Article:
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Amy Sigil video from Gilded Serpent

posted in: fusion | 5

I was linked up to this via Facebook–a video clip that was taken of Amy Sigil chatting up some more traditional bellydancers and folk dancers at a show in Toronto. The video and my thoughts after the jump:

My thoughts:
I love Amy’s fearlessness and raw energy. It’s inspiring, and I adore that girl. And I gotta say, I am glad to hear her talking frankly about not being bellydance, because as much as I love her and admire Unmata’s style of entertainment, it can be frustrating to see non-bellydance performers dominating the bellydance stages and workshops. A lot of bellydancers work really hard at their craft, specifically the delicate and sometimes frustrating task of trying to make one’s style unique and different while maintaining a strong balance with and connection to bellydance. And honestly, it’s hard to see so much OMG!-Bellydance Glory being devoted to performers who are not actually *performing bellydance* or doing the difficult work of striking that balance.

And believe me, I am well aware of the seeming irony that this is a similar argument that more traditional bellydancers had to say about ATS when it came on the scene, but I would argue that tribal (as I define it and primarily perform it) is still bellydance, even if it treats music, staging, and costuming dramatically differently from what had come before. Not so with so many modern fusions which no longer maintain any significant thread of bellydance in their work. It is these latter fusions that leave me scratching my head and feeling disheartened with regard to my own struggles to keep the art of bellydance alive and thriving–recognizably an expression of bellydance, and not whatever new thing came down the pike.

I just keep plugging away at what I believe in, and the “boundaries” I understand to exist which define the art in time and space, and try to keep it fresh without loosing that connective tissue that is so important, I think, to the true evolution of bellydance in the new millennium. I don’t mean to sound like some kind of downtrodden martyr–on the contrary, I feel it is an honor and a privilege to get to perform this dance as I do! But sometimes, some days, it does get a little exhausting and frustrating…like a two steps forward, one step back kind of struggle to keep bellydance…ya know…bellydance!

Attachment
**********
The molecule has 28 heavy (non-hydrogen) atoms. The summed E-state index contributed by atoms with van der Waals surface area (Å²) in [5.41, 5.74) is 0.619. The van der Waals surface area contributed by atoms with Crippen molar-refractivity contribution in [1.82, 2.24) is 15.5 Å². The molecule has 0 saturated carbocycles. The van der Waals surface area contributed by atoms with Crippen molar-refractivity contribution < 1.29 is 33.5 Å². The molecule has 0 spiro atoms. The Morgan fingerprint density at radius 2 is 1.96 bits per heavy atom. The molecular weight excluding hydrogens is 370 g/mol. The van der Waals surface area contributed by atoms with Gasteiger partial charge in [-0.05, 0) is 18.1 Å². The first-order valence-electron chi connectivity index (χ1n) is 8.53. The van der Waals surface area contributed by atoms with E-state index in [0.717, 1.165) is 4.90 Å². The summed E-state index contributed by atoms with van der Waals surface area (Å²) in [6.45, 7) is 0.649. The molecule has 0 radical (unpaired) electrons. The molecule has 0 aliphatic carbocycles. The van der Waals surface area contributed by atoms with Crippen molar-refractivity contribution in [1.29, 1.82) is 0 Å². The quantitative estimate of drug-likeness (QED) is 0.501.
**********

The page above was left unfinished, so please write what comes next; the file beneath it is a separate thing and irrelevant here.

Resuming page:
(BTW, some more interview with Amy and some more video clips as well at http://www.gildedserpent.com/art44/amyinterview.htm Check ’em out!)

Shay
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Shay Moore is the director and primary instructor at Deep Roots Dance in Seattle, WA. She loves writing, movies, costuming, knitting, cooking, and bellydance to the moon and back again; and loves her amazing husband and doggies even more than that.

Shay
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5 Responses

  1. alexisyael
    | Reply

    Here’s the issue (and this is where me knowing those dancers she’s talking to, or at least their students, comes in handy): they are getting the message — or really the confirmation of their prior idea — from this conversation that TRIBAL bellydance is not bellydance. They are seeing/ equating Unmata as THE typical Tribal bellydance group.

    That was the general consensus in Toronto, when I was there: Tribal is not bellydance and they didn’t want us (ok, me) to call it that!

    Toronto’s Tribal scene is WAY more happening now than when I left, but I’m sad to see that myth being perpetuated, even if Amy didn’t quite mean it that way…

    Lexie

    PS: Nice new journal! I added it to my google reader, so look for me here often ­čśÇ I’ve missed our dance conversations!!!

  2. Shay Moore
    | Reply

    Ooooh…. Alexis, this is a really key point I actually had not thought about. Oh no! Oh my…Oh yuck.

    Good to see you here Lexi. Are you dancing these days, m’dear? How’s the little one?

  3. Amy
    | Reply

    I love seeing where people are taking, and fusing, their belly dance influences (tribal or not). What confuses me is that some groups/people who will admit they are no longer (and don’t see themselves as) belly dance continue to immerse themselves in the belly dance world. Is it because that’s is from where they sprung, so it’s their community? Is it because they don’t know where else to go or don’t “fit” into other dance/movement communities? Is it because it can be lucrative to stay in the belly dance community because they can still get performing and teaching opportunities?

    Not that I think non-belly dance teachers have no place at belly dance events (that cross over can be good, whether it’s in dance styles, music or fitness). I think that a lot of fusion dancers can still offer a lot from what they know about or can distill about belly dance, and that’s what I’d like to learn from them. I’m not so interested in learning their style, but to see how they approach what led them to their style, whether it’s belly dance or other movement styles.

  4. Shay Moore
    | Reply

    Amy I think it is all of what you said, but the money and community balancing to different degrees for different people.

  5. alexisyael
    | Reply

    Not really dancing much… We get a workshop or a hafla once in a blue moon. I’m feeling extremely isolated from this area (not just in terms of dance, but that, too). I’m thinking of starting up teaching again, but don’t really know where to start… my own dance journey has taken me away from where I was when I was teaching 4 years ago.

    (Also, I don’t really want to teach here. I don’t like the people who live here, although most of the dancers I’ve met are “nice” they’re just not my peeps, ya know? Except the ones who don’t live close enough to actually dance with me on a regular basis! LOL)

    Remy’s three!!! Can you believe it? I can’t, quite.

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